In 59 AD there was a massive riot here between rival fans from Pompeii and Nocera (an area close to Pompeii). It was so bad that the amphitheatre was ordered closed for ten years! And we think we invented soccer hooliganism. Think again. The Romans did it all.
One complaint about Pompeii (didn’t you just know there’d be one) and it’s only slight. Because they wish to funnel exiting and entering visitors via specific areas and gates, the trips to the toilets can be somewhat laborious. Naturally, being a city, you can’t expect toilets within Pompeii itself (though I’m sure the Roman’s had very good public toilets) but a few shortcuts would be appreciated. Which reminds me…
The Tale of the Pathetic Boy
The toilets by the Piazza Anfiteatro entrance are the type that wash themselves out automatically between visits. As I was waiting to use one, a large Italian boy of about 12 years was with his mother trying to work out how to use it. I should point out that there appeared to be nothing wrong with this child that a good haircut wouldn’t have fixed.
Anyway, he stood and watched the people in front of him as one went in then came out then the toilet wooshed and hissed and then the door opened for the next person. This seemed to totally freak him out. To the point where he shook his head at his mother and started to walk behind the toilet to go there. Fortunately a guy stationed nearby to make sure people didn’t get a shower from these things, stopped him in time.
And so his dilemma. He obviously needed to go but was frightened by this strange machine. What could he do? He went in WITH his mother! I kid you not. What a total sissy. Naturally this was all played out in Italian but it was pretty obvious from his actions what the problem was. I just laughed and shook my superior head.
After sitting in the amphitheatre hearing to those long ago pitched battles between rival spectators, we set off for the long march back to the main entrance. The rain had vanished over the day and the sun was starting to peek out and the tourists where gathering apace. By the time we reached the forum at Via dell’Abbondanza all we could see ahead of us was a wall of people. I formed a wedge with my arms and ploughed confidently into them as Mirinda walked in my slipstream.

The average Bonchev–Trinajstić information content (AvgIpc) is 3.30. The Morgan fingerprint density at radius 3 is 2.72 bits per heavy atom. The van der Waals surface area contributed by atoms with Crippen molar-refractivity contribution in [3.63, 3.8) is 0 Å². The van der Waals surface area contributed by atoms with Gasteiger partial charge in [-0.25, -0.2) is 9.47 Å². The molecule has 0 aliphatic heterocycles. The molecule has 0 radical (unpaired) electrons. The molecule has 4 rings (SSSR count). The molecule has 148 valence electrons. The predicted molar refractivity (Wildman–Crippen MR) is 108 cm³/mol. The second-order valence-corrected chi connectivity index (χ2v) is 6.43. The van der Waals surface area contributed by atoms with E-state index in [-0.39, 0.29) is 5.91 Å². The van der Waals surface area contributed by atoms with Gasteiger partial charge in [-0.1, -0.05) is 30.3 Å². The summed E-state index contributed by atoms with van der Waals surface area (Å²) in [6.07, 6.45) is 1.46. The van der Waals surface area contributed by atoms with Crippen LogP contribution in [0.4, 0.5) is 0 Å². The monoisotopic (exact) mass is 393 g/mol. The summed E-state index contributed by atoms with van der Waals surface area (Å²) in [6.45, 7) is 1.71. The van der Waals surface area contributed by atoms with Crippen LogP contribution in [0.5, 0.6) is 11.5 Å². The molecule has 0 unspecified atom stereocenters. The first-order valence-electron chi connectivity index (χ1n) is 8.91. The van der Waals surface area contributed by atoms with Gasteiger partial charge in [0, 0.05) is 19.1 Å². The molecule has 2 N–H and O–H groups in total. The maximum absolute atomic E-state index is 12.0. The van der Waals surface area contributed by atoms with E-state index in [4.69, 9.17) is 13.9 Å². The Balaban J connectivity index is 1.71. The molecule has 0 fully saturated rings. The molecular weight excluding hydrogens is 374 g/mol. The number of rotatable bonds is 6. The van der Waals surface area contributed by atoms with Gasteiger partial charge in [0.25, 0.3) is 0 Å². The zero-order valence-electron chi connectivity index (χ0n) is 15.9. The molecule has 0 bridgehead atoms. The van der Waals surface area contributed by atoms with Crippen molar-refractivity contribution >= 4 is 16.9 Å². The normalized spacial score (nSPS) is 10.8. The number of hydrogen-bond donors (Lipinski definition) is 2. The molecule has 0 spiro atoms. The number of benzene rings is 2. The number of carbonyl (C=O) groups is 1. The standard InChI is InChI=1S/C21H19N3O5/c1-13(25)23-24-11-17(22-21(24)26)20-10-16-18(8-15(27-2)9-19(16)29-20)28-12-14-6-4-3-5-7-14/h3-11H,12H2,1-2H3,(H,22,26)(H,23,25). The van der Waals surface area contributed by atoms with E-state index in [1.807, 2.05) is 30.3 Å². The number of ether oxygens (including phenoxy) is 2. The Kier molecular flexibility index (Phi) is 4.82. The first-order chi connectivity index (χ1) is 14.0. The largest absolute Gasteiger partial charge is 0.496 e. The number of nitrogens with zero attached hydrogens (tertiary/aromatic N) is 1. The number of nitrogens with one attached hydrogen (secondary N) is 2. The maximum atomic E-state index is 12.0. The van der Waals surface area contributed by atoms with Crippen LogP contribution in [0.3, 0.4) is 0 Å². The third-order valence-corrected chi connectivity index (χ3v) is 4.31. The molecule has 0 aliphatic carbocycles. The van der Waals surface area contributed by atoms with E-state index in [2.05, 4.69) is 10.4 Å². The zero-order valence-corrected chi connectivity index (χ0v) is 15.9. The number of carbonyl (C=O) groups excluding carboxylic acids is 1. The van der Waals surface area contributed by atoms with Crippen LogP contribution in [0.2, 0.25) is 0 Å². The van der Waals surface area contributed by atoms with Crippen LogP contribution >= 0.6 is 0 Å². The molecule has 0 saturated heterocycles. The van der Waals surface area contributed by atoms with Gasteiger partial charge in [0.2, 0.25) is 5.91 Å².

The one black spot at Pompeii today was as we were leaving. Mirinda went to use the toilet. A guy was sitting between the two doors demanding the usual 50 cents. As she came out I realised there was a sign saying the toilets were free. Boy, what some people will do to earn a buck.
As we waited for the train back to Sorrento we played a game of chasings with a Japanese tour group who must be declared winners in that they managed to score all the seats…except for one, which I liberated for Mirinda. I know who won the war! Needless to say I spent the entire trip in the vestibule listening to Italian girls discussing various things from a baby in the carriage to one girl’s breasts. Odd, but it passed the time.
Clearly my Italian is improving.
Back home in Sorrento, we strolled along to the Bar Fauno for some pasta and the obligatory though oddly French, strawberry tart then, finally, back to the hotel for a much needed siesta. Mirinda was asleep the moment her head hit the pillow and I wasn’t far behind her.
Much later we strolled down to Villa Communale for an evening coffee while watching the sun vanish behind the dark storm clouds that had descended. Fireworks from some distant event briefly flickered. The various shapes in the clouds would have driven any members of the Cloud Appreciation Society instantly insane with pleasure. A little rain. Lots of lightning over Naples. And we met Rob.
Rob is an American travelling through various bits of Europe. He’s an animator but is taking extended leave. We spent a lovely couple of hours chatting to him about everything from the people who carry the stupid lollipop numbers in tour groups to the problems with gun control and the Bush administration. And naturally Mirinda spent some time talking about Happiness Economy, as is her want. He was a lovely guy and, we thought, a bit lonely. We gave him our email address and Mirinda offered to have coffee with him when he’s back in London.
By 10:30 all three of us were frozen and Mirinda needed a loo, so we said our goodbyes and wandered back to the hotel. The temperature has dropped considerably.